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Newest Louisiana Civil Rights Trail Marker recognizes first state-funded college in south to integrate and the students who made it happen

Office of Billy Nunguesser

Pillars of Progress at the University of Louisiana at Lafayette honors the legacy of African American students who fought for the right to attend the college of their choice

Lieutenant Governor Billy Nungesser, the Louisiana Office of Tourism and the University of Louisiana at Lafayette today unveiled the ninth marker along the Louisiana Civil Rights Trail at the Pillars of Progress on the campus of the University of Louisiana at Lafayette. The Pillars of Progress honors the legacy of four African American students – Clara Dell Constantine, Martha Jane Conway, Charles Vincent Singleton, and Shirley Taylor – who, in September 1953, tried to enroll in what was then Southwestern Louisiana Institute (SLI). They were denied due to their race. In January 1954, attorneys Thurgood Marshall and A.P. Tureaud filed a class action complaint on their behalf. Six months later, a federal court issued a ruling that prohibited the refusal of their admission based on race. On September 10, 1954, Southwestern Louisiana Institute became the first all-white, state-funded college in the South to integrate, admitting 76 African American students including Constantine, Conway, Singleton, and Taylor, without the violence seen later at other Southern schools.

“This Louisiana Civil Rights Trail marker represents the bravery and determination shown by these four students in their fight to enroll in classes at the college of their choice. Additionally, this marker, along with the Pillars of Progress, represent the countless men and women who followed integrating all aspects of the campus, each playing a significant role on the Civil Rights Movement in Lafayette and all of Louisiana,” said Lieutenant Governor Billy Nungesser.

“We are honored to be a part of the Louisiana Civil Rights Trail,” said Dr. Joseph Savoie, UL Lafayette president. “The marker unveiled today recognizes the courageous students whose admission to SLI created a better future for those who followed. By pushing open the institution’s doors and removing a barrier that no student of color would have to face again, their actions strengthened our University, our state and our nation. For years to come, this marker will serve to remind us that the only adequate response to such bravery is to work every day to honor it.”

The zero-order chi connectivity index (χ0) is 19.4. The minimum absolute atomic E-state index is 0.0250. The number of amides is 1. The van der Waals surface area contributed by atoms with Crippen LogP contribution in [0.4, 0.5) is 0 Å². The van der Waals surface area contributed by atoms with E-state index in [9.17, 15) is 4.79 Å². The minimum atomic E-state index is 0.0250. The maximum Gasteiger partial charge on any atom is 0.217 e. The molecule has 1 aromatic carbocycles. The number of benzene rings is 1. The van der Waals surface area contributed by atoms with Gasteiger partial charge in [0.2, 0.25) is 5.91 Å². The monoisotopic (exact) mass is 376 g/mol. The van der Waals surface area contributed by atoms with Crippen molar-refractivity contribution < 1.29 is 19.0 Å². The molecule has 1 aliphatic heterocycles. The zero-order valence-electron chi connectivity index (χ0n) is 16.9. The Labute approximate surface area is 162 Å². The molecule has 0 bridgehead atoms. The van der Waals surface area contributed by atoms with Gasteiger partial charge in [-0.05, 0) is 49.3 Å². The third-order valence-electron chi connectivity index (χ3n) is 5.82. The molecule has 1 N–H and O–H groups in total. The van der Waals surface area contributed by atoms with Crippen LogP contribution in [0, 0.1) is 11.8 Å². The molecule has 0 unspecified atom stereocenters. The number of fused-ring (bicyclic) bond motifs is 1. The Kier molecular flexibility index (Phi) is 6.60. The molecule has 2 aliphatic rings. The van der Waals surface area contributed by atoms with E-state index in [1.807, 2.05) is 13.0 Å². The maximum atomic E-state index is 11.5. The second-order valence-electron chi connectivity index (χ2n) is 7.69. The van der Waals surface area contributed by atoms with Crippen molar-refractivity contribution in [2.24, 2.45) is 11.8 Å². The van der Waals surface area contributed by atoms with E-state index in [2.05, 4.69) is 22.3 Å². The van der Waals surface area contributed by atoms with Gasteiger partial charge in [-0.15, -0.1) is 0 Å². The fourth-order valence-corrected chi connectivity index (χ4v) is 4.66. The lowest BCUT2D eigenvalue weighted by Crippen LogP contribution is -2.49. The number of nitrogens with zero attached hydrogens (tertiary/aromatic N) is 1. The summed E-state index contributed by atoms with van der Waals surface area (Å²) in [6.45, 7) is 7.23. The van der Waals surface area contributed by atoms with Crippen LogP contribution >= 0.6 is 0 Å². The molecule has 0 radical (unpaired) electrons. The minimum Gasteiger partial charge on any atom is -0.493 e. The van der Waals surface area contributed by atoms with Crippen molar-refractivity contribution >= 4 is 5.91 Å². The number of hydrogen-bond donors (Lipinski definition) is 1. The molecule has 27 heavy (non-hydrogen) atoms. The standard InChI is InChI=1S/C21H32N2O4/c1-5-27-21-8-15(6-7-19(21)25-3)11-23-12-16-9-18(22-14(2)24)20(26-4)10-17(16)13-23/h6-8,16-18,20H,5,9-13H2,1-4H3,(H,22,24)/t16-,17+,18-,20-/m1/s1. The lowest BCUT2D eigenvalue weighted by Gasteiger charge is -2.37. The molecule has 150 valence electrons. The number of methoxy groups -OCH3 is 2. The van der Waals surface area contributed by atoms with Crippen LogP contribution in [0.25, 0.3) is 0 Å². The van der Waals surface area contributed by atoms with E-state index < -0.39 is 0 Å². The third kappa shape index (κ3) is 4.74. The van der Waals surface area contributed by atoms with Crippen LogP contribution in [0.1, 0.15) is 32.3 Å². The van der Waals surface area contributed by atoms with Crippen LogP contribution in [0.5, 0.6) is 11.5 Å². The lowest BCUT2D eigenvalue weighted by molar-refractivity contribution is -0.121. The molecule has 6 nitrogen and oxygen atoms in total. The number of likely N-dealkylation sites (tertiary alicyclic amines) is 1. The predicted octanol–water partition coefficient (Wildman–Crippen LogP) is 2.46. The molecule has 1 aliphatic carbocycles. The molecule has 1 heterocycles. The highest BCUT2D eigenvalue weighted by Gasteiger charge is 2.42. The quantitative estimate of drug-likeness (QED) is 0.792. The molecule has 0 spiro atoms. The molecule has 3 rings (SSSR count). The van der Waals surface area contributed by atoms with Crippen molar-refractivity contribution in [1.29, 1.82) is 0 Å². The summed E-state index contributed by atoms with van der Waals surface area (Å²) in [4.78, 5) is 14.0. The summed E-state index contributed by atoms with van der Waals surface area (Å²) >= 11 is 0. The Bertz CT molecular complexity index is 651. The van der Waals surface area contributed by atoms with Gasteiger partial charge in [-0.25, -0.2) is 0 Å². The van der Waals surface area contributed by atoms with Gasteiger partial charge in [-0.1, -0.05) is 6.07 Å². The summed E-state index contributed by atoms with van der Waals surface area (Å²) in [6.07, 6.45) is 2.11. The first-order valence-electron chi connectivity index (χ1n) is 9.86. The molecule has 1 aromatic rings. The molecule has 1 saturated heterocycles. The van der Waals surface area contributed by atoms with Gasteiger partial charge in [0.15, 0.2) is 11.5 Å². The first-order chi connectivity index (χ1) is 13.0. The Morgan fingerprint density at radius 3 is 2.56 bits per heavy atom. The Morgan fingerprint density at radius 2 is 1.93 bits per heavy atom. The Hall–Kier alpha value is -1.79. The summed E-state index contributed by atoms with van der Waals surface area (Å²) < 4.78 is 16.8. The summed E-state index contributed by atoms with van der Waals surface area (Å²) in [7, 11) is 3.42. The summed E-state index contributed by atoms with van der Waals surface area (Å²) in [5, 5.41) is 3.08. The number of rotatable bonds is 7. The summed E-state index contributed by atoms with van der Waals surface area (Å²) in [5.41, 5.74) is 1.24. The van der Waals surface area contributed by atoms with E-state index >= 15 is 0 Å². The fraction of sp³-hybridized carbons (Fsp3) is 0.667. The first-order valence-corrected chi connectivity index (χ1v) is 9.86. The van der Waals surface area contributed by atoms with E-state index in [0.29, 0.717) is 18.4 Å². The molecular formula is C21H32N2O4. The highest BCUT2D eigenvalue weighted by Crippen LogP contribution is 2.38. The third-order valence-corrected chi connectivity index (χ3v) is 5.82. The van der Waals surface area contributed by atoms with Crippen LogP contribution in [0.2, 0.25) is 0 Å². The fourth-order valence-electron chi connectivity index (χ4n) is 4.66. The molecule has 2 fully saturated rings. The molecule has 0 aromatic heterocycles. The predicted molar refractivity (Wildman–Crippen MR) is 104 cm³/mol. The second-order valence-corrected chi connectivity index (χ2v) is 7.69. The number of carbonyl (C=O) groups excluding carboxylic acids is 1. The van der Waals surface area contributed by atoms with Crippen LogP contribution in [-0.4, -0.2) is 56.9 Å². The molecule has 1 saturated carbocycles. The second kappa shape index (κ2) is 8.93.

The Louisiana Civil Rights Trail brings together the events of the 1950s and 1960s that placed the state of Louisiana at the center of the national Civil Rights Movement and narrates the compelling stories and experiences of the people who dedicated themselves and their lives to making civil rights real in Louisiana.

The first series of Louisiana Civil Rights Trail markers were installed in 2021 at Little Union Baptist Church in Shreveport, Dooky Chase’s Restaurant in New Orleans, and the Louisiana Old State Capitol and A.Z. Young Park in Baton Rouge. Last year, additional markers were installed at McDonogh 19 Elementary School in New Orleans, the Louisiana Maneuvers & Military Museum in Pineville, and the Robert Hicks house in Bogalusa. In January 2022, the eighth marker along the Louisiana Civil Rights Trail was installed at William Frantz Elementary School in New Orleans.

About the Markers

The Civil Rights Markers are life-sized metal figures that are cut from steel, weigh over 200 pounds and stand over 6 feet tall. The fabrication of the interpretative markers for the Louisiana Civil Rights Trail is being supported in part by an African American Civil Rights grant from the Historic Preservation Fund administered by the National Park Service, Department of the Interior.

The Louisiana Civil Rights Trail

The trail is a cultural tourism product that informs, inspires, and invites visitors to experience and explore Louisiana’s prominent role in the modern movement. The trail reveals inside stories and examines the civil rights era from culture and commerce to desegregation, protests, and confrontations. Two years in the making, the Louisiana Civil Rights Trail was developed with community vision and public submissions from across the state. Twenty-two meetings were held in every region of the state and university scholars and subject matter experts reviewed all submissions. To learn more about the unique and important history of the movement in the State of Louisiana or to nominate a site, a person, or an activity for inclusion, visit

(Photo credit: Office of Lieutenant Governor Billy Nungesser)

Fredrick Louis is a native of Monroe, Louisiana and has worked in and around Northeast Louisiana for more than 40 years. He graduated from Wossman High School and then went on to the University of Louisiana at Monroe to graduate with a B.S. in Mathematics. Following that, he attended Grambling State University where he received his M.A.T. He loves the city of Monroe and is always looking for a way to serve in the community. That love for community has led him to a 10-year career in teaching. He has worked in both the Monroe City and Ouachita Parish school systems. He was also a candidate for mayor in 2020 and has used that experience to show his students that you can do anything you want and that the only failure is not trying.